If you’re trying for a baby, your lifestyle can support your fertility health. It’s an important part of the recipe that brings healthy sperm and eggs together.
So whether you're trying to conceive naturally or with fertility treatment, try these ten tips from our fertility experts to boost your fertility at home.
Healthy sperm and regular ovulation depend on the delicate balance of reproductive hormones like oestrogen and testosterone.
Fat cells release hormones, so being under or overweight can impact your hormone levels and reduce your fertility.
In female fertility, being overweight or underweight reduces fertility and increases health risks in pregnancy
In male fertility, being overweight affects the quality of sperm and being underweight lowers testosterone
Body mass index (BMI) is a measure of your weight adjusted for your height.
A healthy BMI is between 18 - 24.5 and you should aim for this if you're trying to conceive.
Calculate yours with the NHS BMI calculator.
Changing your weight may sound challenging, but you don't need to do it overnight.
Small changes in your calorie intake and activity levels can help you shift the scales over a couple of months.
The key is to set realistic goals and be consistent.
Avoid 'yo-yo' diets or extreme approaches.
These can send your body into stress mode and spike your cortisol levels.
Other tips on this page can also help with a healthier BMI.
You need to have a BMI under 25 or 30 to have NHS-funded fertility treatment, depending on where you live. Private fertility clinics set their own BMI criteria, but it’s usually slightly higher.
If you're a smoker, you might be tired of hearing health warnings.
But the facts are that cigarette smoke damages your fertility.
We know it’s not easy to kick the habit, but it’s worth it.
Cadmium and cotinine are two toxins in tobacco smoke that reduce sperm quality and egg production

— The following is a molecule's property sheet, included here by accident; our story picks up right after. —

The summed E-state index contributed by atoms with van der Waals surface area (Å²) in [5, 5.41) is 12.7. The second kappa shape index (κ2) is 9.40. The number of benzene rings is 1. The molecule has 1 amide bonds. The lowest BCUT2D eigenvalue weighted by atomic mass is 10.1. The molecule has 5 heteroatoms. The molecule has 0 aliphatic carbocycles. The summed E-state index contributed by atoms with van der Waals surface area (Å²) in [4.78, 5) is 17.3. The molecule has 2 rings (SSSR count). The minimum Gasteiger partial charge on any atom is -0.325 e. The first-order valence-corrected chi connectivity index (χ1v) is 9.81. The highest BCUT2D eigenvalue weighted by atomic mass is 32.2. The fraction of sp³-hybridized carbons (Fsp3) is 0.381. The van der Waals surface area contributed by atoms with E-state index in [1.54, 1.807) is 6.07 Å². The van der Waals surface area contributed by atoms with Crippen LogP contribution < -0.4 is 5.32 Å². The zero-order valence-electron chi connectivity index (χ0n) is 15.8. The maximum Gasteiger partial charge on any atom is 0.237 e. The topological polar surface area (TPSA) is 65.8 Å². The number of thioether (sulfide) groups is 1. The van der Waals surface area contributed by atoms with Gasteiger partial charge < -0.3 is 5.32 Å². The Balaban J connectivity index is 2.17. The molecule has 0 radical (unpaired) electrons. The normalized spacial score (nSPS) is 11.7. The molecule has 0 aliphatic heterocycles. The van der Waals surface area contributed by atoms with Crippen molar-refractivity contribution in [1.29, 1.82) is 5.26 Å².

Smoking damages DNA, which reduces fertilisation success, and increases the risk of pregnancy loss
For women, smoking reduces the chance of getting pregnant by up to 40%
For male fertility, smoking lowers sperm quality
Vaping is thought to reduce fertility too.
But it’s a new trend, so more evidence and long-term data are needed.
If you're trying to conceive, now is the perfect time to quit.
Your fertility can improve within weeks or months, and it sets you up for a more healthy pregnancy and parenthood.
It’s better to avoid alcohol when you’re trying to conceive.
Excess alcohol consumption is known to:
Change oestrogen levels, which can impact ovulation
Reduce the number of eggs you have (ovarian reserve)
Reduce testosterone and lower your sperm health
Increase the risk of miscarriage or premature birth during pregnancy
The good news is that going alcohol-free gives a quick turnaround for your fertility health, especially when it comes to sperm.
The testicles make new sperm all the time, so improvements can be seen within a few weeks.
A word of caution. There is a growing market in alcohol alternatives including CBD-infused drinks and alcohol-free mood-boosting drinks.
There's not enough evidence to know how these impact fertility, but experts strongly advise avoiding CBD products before and during pregnancy.
Some alcohol-free alternatives are just vitamin-based drinks or juices.
These should be safe to consume during pregnancy, but we recommend doing your research on the ingredients first to be sure.
Some medications can impact your fertility and are not suitable to take if you’re trying to get pregnant.
If you regularly take prescription or over-the-counter medication, check with your pharmacist or GP.
Medications affecting female fertility include:
Long-term or high doses of NSAIDs like ibuprofen and aspirin
Spironolactone (aka Aldactone), a medicine for fluid retention that can temporarily reduce fertility
Medications affecting male fertility include:
Anabolic steroids, which are synthetic hormones for medical or personal use
Some herbal remedies - cottonseed extract (Gossypol) or Thunder God vine extract (Tripterygium wilfordii)